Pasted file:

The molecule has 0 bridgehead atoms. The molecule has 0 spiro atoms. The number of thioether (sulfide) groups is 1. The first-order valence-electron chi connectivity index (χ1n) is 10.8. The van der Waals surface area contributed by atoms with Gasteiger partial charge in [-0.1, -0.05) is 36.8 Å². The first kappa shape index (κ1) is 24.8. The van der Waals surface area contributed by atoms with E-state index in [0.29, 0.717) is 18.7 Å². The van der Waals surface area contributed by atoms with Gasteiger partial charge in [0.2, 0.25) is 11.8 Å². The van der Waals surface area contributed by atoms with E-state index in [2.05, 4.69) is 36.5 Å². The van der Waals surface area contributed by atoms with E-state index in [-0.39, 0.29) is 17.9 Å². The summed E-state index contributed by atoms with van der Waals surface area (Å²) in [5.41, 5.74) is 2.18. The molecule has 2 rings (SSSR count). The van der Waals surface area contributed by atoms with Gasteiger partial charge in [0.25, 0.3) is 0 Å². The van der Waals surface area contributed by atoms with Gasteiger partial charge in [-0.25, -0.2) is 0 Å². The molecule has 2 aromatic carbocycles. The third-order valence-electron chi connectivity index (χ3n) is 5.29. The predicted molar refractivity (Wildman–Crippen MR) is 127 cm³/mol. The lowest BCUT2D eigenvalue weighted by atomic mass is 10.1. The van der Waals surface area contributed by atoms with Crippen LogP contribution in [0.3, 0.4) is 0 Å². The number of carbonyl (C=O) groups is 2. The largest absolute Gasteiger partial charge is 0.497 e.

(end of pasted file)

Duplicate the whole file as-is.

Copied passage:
The molecule has 0 bridgehead atoms. The molecule has 0 spiro atoms. The number of thioether (sulfide) groups is 1. The first-order valence-electron chi connectivity index (χ1n) is 10.8. The van der Waals surface area contributed by atoms with Gasteiger partial charge in [-0.1, -0.05) is 36.8 Å². The first kappa shape index (κ1) is 24.8. The van der Waals surface area contributed by atoms with E-state index in [0.29, 0.717) is 18.7 Å². The van der Waals surface area contributed by atoms with Gasteiger partial charge in [0.2, 0.25) is 11.8 Å². The van der Waals surface area contributed by atoms with E-state index in [2.05, 4.69) is 36.5 Å². The van der Waals surface area contributed by atoms with E-state index in [-0.39, 0.29) is 17.9 Å². The summed E-state index contributed by atoms with van der Waals surface area (Å²) in [5.41, 5.74) is 2.18. The molecule has 2 rings (SSSR count). The van der Waals surface area contributed by atoms with Gasteiger partial charge in [0.25, 0.3) is 0 Å². The van der Waals surface area contributed by atoms with Gasteiger partial charge in [-0.25, -0.2) is 0 Å². The molecule has 2 aromatic carbocycles. The third-order valence-electron chi connectivity index (χ3n) is 5.29. The predicted molar refractivity (Wildman–Crippen MR) is 127 cm³/mol. The lowest BCUT2D eigenvalue weighted by atomic mass is 10.1. The van der Waals surface area contributed by atoms with Crippen LogP contribution in [0.3, 0.4) is 0 Å². The number of carbonyl (C=O) groups is 2. The largest absolute Gasteiger partial charge is 0.497 e.